Amagqirha nemicimbi: The art of healing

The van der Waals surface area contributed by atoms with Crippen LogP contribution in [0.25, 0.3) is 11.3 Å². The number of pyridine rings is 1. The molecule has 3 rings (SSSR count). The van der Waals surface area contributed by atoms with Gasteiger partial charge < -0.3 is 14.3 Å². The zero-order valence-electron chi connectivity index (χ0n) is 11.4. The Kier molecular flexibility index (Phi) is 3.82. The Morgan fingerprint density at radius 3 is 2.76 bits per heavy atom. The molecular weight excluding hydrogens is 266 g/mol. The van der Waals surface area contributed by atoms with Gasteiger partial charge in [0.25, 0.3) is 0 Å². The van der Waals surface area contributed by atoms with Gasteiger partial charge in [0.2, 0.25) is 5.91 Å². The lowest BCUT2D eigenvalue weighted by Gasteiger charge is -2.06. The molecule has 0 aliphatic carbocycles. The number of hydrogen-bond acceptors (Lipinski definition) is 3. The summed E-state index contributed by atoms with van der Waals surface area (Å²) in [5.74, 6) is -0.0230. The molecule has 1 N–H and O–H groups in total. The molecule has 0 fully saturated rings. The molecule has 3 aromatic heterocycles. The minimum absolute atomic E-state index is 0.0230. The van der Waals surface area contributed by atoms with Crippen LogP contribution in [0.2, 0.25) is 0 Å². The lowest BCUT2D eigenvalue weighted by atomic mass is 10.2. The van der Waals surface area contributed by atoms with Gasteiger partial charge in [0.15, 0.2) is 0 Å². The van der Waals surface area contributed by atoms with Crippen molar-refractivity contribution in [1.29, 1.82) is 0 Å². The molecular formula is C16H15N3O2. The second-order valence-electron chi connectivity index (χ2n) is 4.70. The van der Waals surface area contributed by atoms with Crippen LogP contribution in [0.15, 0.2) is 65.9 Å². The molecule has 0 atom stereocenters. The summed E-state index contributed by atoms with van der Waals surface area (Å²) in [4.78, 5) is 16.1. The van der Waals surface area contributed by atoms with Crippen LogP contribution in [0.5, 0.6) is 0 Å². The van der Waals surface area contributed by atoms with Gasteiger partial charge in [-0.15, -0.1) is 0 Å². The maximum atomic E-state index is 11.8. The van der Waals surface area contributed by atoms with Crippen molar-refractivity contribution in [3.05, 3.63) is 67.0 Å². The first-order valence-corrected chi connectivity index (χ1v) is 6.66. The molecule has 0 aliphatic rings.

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Amagqirha have been understood solely through the framework of health and illness. Their image is tainted and they are misrepresented as clad bone throwers and mystical scammers. There are very few studies that focus on their involvement outside the context of healing. This study seeks to fill this gap revealing the artistic side of amagqirha. I contend that by focusing on the ritual space which includes song, dance, fashion, poetry and story telling, allows us to reveal the aesthetics of ubugqirha, reconstructing the meanings of traditional healers in contemporary South Africa. Where does knowledge about ritual practice come from? What role do intergenerational narratives play in the meanings of amagqirha? In what ways do the rituals of amagqirha are grounded in a disctinctive aesthetics? With the use informal conversations, close interviews and participating in the rituals of amagqirha in the townships of Nyanga, Khayelitsha and Langa, this thesis argues that traditional healing is a complex form of being in the world which draws heavily from intergenerational knowledges. Furthermore it is artistic in its nature as it includes dance, songs, fashion and poetry.